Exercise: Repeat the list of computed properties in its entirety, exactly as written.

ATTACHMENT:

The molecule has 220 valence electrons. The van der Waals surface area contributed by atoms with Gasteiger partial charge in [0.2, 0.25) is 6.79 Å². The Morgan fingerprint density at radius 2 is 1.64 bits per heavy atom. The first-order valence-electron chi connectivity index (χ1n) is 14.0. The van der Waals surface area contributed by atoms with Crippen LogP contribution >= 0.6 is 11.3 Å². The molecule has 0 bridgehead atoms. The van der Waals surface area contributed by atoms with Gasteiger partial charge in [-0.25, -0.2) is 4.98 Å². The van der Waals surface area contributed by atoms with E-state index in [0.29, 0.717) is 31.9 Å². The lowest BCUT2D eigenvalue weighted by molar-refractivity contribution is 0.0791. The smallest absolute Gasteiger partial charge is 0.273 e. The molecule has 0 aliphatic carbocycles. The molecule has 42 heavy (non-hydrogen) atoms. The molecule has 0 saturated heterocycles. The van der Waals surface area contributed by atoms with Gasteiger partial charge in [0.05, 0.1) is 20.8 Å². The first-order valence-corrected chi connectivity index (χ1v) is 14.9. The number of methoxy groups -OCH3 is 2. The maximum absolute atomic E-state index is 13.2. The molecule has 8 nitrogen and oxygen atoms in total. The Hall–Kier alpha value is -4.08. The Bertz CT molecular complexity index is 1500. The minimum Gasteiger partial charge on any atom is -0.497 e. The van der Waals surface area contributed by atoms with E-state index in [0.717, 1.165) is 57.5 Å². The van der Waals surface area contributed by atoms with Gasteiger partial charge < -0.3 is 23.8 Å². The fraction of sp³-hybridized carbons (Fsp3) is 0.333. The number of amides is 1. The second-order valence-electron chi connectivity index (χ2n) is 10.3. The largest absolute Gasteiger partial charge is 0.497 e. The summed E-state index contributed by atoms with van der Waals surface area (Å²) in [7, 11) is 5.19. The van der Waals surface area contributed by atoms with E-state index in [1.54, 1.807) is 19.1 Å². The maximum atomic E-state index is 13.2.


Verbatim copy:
The molecule has 220 valence electrons. The van der Waals surface area contributed by atoms with Gasteiger partial charge in [0.2, 0.25) is 6.79 Å². The Morgan fingerprint density at radius 2 is 1.64 bits per heavy atom. The first-order valence-electron chi connectivity index (χ1n) is 14.0. The van der Waals surface area contributed by atoms with Crippen LogP contribution >= 0.6 is 11.3 Å². The molecule has 0 bridgehead atoms. The van der Waals surface area contributed by atoms with Gasteiger partial charge in [-0.25, -0.2) is 4.98 Å². The van der Waals surface area contributed by atoms with E-state index in [0.29, 0.717) is 31.9 Å². The lowest BCUT2D eigenvalue weighted by molar-refractivity contribution is 0.0791. The smallest absolute Gasteiger partial charge is 0.273 e. The molecule has 0 aliphatic carbocycles. The molecule has 42 heavy (non-hydrogen) atoms. The molecule has 0 saturated heterocycles. The van der Waals surface area contributed by atoms with Gasteiger partial charge in [0.05, 0.1) is 20.8 Å². The first-order valence-corrected chi connectivity index (χ1v) is 14.9. The number of methoxy groups -OCH3 is 2. The maximum absolute atomic E-state index is 13.2. The molecule has 8 nitrogen and oxygen atoms in total. The Hall–Kier alpha value is -4.08. The Bertz CT molecular complexity index is 1500. The minimum Gasteiger partial charge on any atom is -0.497 e. The van der Waals surface area contributed by atoms with E-state index in [0.717, 1.165) is 57.5 Å². The van der Waals surface area contributed by atoms with Gasteiger partial charge < -0.3 is 23.8 Å². The fraction of sp³-hybridized carbons (Fsp3) is 0.333. The number of amides is 1. The second-order valence-electron chi connectivity index (χ2n) is 10.3. The largest absolute Gasteiger partial charge is 0.497 e. The summed E-state index contributed by atoms with van der Waals surface area (Å²) in [7, 11) is 5.19. The van der Waals surface area contributed by atoms with E-state index in [1.54, 1.807) is 19.1 Å². The maximum atomic E-state index is 13.2.